£90,000 settlement allows couple to fund IVF treatment after negligent surgery

Tees secured a £90,000 settlement for a woman who became infertile after her left fallopian tube was damaged as a result of negligent surgery.

The settlement allowed our client, Alicia*, to fund fertility treatment so that she could have a family after negligent surgery left her infertile. 

In 2008, Alicia had surgery to repair a hernia. The hernia was located on the left side of her body, near her groin, and the surgeons noted that it contained her fallopian tube and ovary. Alicia’s doctors told her that the surgery went well and she trusted them. At the time of her surgery, Alicia was 24 years old and had not started her family yet – although she always intended to have children, when the time was right.

Alicia and her partner, Lewis, were both one of four children. They always wanted to have a large family, and hoped to have four children together. They decided to start their family in 2014 and were excited about their future together. After a few months of trying, Alicia fell pregnant. Unfortunately, she suffered a ruptured ectopic pregnancy of her right fallopian tube and she lost her baby. She needed surgery to remove the ruptured tube. During surgery, her doctors noticed that her left fallopian tube was missing. Removal of the ruptured tube meant that Alicia was left completely infertile, and would need in-vitro fertilisation (IVF) treatment in order to have children.

The news was devastating, and the couple felt as though their dream of having a large family had been taken away. The news hit Alicia particularly hard, and she developed severe depression after learning that she would not be able to have children without IVF. The couple struggled to come to terms with what had happened to them, and felt that the future they had been planning for so long had been lost.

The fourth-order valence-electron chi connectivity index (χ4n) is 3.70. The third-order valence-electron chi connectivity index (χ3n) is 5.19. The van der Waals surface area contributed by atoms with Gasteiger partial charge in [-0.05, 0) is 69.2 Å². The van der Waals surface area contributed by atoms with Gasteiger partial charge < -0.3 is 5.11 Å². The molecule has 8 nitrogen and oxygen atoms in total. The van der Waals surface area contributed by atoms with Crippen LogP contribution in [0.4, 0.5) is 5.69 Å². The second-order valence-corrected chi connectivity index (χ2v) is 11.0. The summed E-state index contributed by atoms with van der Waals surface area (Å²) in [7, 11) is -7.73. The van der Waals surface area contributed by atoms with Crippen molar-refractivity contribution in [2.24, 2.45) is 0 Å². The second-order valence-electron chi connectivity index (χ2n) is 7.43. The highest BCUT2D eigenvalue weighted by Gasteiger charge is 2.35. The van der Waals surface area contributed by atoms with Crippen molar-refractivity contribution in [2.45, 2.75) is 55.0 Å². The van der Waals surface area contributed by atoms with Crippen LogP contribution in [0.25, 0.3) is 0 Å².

Alicia and Lewis asked Tees if they had a claim for medical negligence, and we took their case on. Our goal was to establish why Alicia’s left fallopian tube was missing, and to help the couple secure IVF treatment.

Our examination started with Alicia’s hernia surgery in 2008. Because the surgery was performed very close to Alicia’s left fallopian tube, it could have caused damage to the tube. With the support of a general surgery expert, we alleged that the hernia surgery had been performed negligently and had caused the loss of Alicia’s left fallopian tube (either through damage or removal). If Alicia’s left fallopian tube had not been missing, she would have had a chance to conceive naturally. The hospital admitted liability in full and apologised for what had happened.

During this time, Alicia and Lewis had their first child through IVF treatment provided on the NHS. However, the NHS would not fund further IVF treatment once they had a baby and the couple were not in a position to fund more IVF treatment themselves. Tees argued that Alicia and Lewis had always wanted a large family – and the negligent surgery had made this impossible without IVF. We negotiated a settlement of £90,000 so that Alicia and Lewis could have the family they had always wanted. The figure was based on the number of IVF cycles it was likely to take for the couple to have three more children. 

The settlement will allow Alicia and Lewis to fund more IVF treatment, which would otherwise have been financially out of reach. Now, the couple have the answers about what went wrong and can start to rebuild their lives – and, with the IVF treatment, a chance to grow their family.

 “I can’t thank you enough for everything. You have been so helpful and efficient throughout and I’m really pleased with the result. It does feel like a weight has been lifted now and hopefully, plenty more [children] to come,” said Alicia, following the news that her claim had settled.

“This was a challenging claim to value and with the help of an expert in gynaecology and fertility, we carefully assessed the number of cycles that Alicia would require in the future, in order to give her the best chance of having three further children,” Katheryn Riggs, Associate Solicitor (Bishop's Stortford) who worked on the case said. “I am delighted that we have been able to get answers and an apology for what went wrong, and that Alicia and Lewis can now move on with having the family that they had both always hoped for.”

*Client names have been changed to protect their privacy.

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Chat to the Author, Janine Collier

Executive Partner, Medical Negligence, Cambridge office

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Janine Collier, partner, medical negligence specialist & cerebral palsy claims solicitor in Cambridge
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